Know Before You Go
- Entrance Fee: $35 per car, valid for 7 days
- Must Do: Plan to spend at least half a day hiking The Narrows for the best experience. Drive through the tunnel to get a stunning view of the canyon, and head over to the Kolob Canyon entrance to enjoy the views without the crowds. The Pa’rus trail is super underrated, but will give you beautiful views without much effort!
- Where to Stay: The town of Springdale is literally right outside the entrance to Zion. Stay at this cute bed and breakfast with a hot tub, free breakfast at a local restaurant, and canyon views. Inside the park, the only hotel is the Zion Lodge, but reservations can be hard to get.
- Helpful Tip: Try to get on the earliest shuttles to avoid crowds in the most popular hikes.
Utah Road Trip Itinerary (10 Days)
While it’s possible to do a Utah Mighty 5 road trip in just one week, the minimum amount of time I’d recommend would be 9-10 days.
If you’re doing this Utah road trip from Southern California, you’ll want to budget one day on each end for the drive.
We stopped at Goblin Valley State Park for dark skies and a hot shower, but you could easily add that day to one of the other national parks.
We started our trip on a Friday and ended the following Sunday. You can modify as needed!
- Day 1: Drive to Moab from Southern California
- Day 2: Arches
- Day 3: Canyonlands
- Day 4: Arches and Moab
- Day 5: Goblin Valley State Park or Grand-Escalante National Monument
- Day 6: Capitol Reef
- Day 7: Bryce Canyon
- Day 8: Zion
- Day 9: Zion
- Day 10: Drive back home
Additional Stops Worth Making in Utah:
If you have more time, consider adding some of the following stops to your Utah road trip. While we chose to focus on the national parks for this road trip, we did manage to spend a bit of time doing some of the below and highly recommend it.
- Explore Moab! There’s a ton of hiking trails in the Moab area that are really pretty. Plus, with additional time you can float down the Colorado River to see the canyons from a different perspective.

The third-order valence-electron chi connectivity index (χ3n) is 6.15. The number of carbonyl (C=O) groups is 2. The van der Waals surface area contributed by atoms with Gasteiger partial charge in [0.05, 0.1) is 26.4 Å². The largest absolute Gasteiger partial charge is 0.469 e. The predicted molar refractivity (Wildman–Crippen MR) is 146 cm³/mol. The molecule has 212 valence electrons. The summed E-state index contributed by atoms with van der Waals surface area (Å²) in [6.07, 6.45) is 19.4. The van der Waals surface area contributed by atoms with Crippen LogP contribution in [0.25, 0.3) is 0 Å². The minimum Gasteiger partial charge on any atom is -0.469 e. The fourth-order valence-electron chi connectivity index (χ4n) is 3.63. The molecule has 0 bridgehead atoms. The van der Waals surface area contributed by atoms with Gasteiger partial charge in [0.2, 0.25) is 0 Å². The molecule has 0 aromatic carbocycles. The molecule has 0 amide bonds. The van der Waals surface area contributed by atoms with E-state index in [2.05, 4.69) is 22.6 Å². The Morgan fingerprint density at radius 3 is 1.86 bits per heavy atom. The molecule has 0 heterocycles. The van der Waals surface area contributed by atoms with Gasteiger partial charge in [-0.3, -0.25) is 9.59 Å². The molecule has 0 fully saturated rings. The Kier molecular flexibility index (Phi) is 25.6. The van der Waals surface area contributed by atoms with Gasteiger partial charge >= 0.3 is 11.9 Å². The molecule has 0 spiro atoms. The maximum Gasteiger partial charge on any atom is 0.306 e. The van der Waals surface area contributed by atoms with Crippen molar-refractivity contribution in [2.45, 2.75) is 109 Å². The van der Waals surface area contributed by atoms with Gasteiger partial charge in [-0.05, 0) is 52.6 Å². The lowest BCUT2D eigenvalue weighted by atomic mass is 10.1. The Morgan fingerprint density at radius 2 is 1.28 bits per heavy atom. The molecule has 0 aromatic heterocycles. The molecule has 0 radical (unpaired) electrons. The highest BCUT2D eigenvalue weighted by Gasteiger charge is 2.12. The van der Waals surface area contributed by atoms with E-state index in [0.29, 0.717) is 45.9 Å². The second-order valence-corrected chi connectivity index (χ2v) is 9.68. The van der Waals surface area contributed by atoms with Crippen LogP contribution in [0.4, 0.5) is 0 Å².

- Check out the view from Dead Horse Point State Park. Located near the Island in the Sky area of Canyonlands, Dead Horse Point is best known for the view you can get of the river – it looks a bit like Horseshoe Bend! Plus, there’s miles of mountain biking trail, if that’s more your jam.
- Stop at Goblin Valley State Park. This is an out-of-this world landscape that has weird, tall rock sculptures. Plus, there’s some hidden slot canyons in the area!
- Explore Grand-Escalante National Monument. You’ll drive through the area on your way between Capitol Reef and Bryce Canyon. There’s a ton to do in the area, including some famous slot canyons. Our personal favorite was making a detour to Singing Canyon, where the acoustics are incredible!
- Stop at Kodachrome Basin State Park. This one was high on our list, but we ran out of time to see it. Located near Bryce Canyon, Kodachrome has beautiful shades of orange, and tall rock spires. Plus, I’ve heard the showers here are amazing!
Plan In Advance
There’s very little cell service in the national parks, and on many roads between them.
Download an offline map of your destination so you have it ready when you lose service. Or, buy a paper map of the area as a backup. This nat geo map is waterproof and tear resistant.
Similarly, plan your days in advance so you’re not scrambling to figure out what to do while you’re in the parks.
Avoid the Crowds
The national parks in Utah have become incredibly popular, and with that comes large crowds.
The most popular parks we encountered were Arches, Zion and Bryce Canyon. You’ll get a respite from the crowds at Capitol Reef and at Canyonlands.
Having said that, you should still plan to start your days really early to have smaller crowds and better weather.
Get a National Parks Pass
While it’s definitely worth it to pay the entrance fee to each national park, save yourself some money by getting the National Park Pass.
It’s valid for one year, and gives you access to all national parks for free. It’ll cost you $80 for the year, but it’ll pay for itself on this road trip alone!
Be Prepared for the Desert
Whether you’re visiting in the summer months or in the cooler months, keep in mind that southern Utah has desert weather. You’ll want to bring layers for the temperature fluctuations, and plenty of water.